There’s a deftly submerged schematic quality to Montreal-born writer David Szalay’s All That Man Is, an anthology of short stories that are (almost entirely) unconnected on the level of dramaturgy, but very clearly in conversation with one another.
In the first vignette, two university-age lads are traversing Europe by train; they are in search of sublimity, but contemplate settling for less. In the finale, a septuagenarian duffer recovers from an automobile accident caused by underestimating his own blind spot. In between, a carefully cross-sectioned gallery of European males, ranging from callow kids to masters of commerce, cope – or don’t – with problems specific to their respective age groups: trying to get laid on holiday; the anxiety of beginning a family; the resignation of outliving one’s own youthful aspirations.
Szalay, who has already written three novels, isn’t a conventional dramatist: his stories begin in medias res and more often than not either fade out or abruptly cut away without closure. He favours subtler forms of resolution for his characters, placing defining details in throwaway bits of dialogue or physical action (it’s no coincidence that vehicles feature centrally throughout most of the book), and he manages the Raymond Carver-esque feat of keeping his empathy even-keeled and unsentimental. A nicely portentous story about an emotionally cloaked academic contemplating a bit of unexpected, ostensibly life-changing news inhabits a very specific kind of masculine selfishness without condoning it (or attempting to punish it with too much gusto).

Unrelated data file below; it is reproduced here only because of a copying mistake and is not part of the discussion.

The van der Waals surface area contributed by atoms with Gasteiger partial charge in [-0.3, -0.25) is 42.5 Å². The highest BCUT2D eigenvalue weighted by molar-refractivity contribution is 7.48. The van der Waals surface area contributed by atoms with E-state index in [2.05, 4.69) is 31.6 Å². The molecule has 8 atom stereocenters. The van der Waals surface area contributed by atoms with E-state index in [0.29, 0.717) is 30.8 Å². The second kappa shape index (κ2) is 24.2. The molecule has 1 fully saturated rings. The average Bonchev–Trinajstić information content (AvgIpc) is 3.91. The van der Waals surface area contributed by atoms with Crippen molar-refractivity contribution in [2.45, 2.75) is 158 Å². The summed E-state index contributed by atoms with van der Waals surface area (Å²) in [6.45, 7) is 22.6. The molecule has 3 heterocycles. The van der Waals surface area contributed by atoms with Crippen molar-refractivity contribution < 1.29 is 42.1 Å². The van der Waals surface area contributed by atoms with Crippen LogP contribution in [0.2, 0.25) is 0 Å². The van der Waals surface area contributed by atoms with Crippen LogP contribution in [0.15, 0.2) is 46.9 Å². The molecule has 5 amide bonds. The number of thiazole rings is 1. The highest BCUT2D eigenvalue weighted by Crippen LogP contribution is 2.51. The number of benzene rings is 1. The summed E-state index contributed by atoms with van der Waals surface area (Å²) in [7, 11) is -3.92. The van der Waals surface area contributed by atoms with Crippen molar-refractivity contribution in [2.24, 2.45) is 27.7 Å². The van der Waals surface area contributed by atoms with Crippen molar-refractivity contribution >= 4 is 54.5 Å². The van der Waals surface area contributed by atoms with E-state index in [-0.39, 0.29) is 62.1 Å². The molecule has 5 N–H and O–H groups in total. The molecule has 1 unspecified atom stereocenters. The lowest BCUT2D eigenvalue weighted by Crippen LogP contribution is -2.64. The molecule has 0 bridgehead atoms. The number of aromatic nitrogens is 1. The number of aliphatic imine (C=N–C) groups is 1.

The stories in All That Man Is are contemporary, and the focus on predominantly white, educated men may feel out of step in a literary climate lately – and not wrongly – searching out different subjectivities (on the page and behind it). But Szalay’s niftiest feat is to impart a certain timelessness and universality by setting his stories in European cities redolent with whiffs of social and cultural history. These modern morality tales are framed by tradition, not as a means of undermining them or emphasizing their relative smallness, but rather to suggest a continuum of experience and anxiety. The potential pretentiousness of this is defused by the author’s talent for writing characters who plausibly feel like readers: their intellectual reflections on books and music never feel imposed from above, but emanate from the inside out.
Not all of Szalay’s gambits work. A heavy-handed episode about a slab of hired muscle pining after his lithe assignment flirts with both genre and gender clichés, and the ethical ditherings of a journalist bent on smearing a vulnerable politician never come into focus. Such atomization is a byproduct of working in such a fleeting, glancing mode, and it would be easy to mistake the unevenness for a lack of overall vision. But Szalay’s collection is beautifully built, winding up with passages of such humane delicacy as to render earlier missteps moot. An overdetermined reference to King Lear aside, the ninth and final story takes its place in the pantheon of portraits about aging, topped off by the best of the author’s strategic non-endings.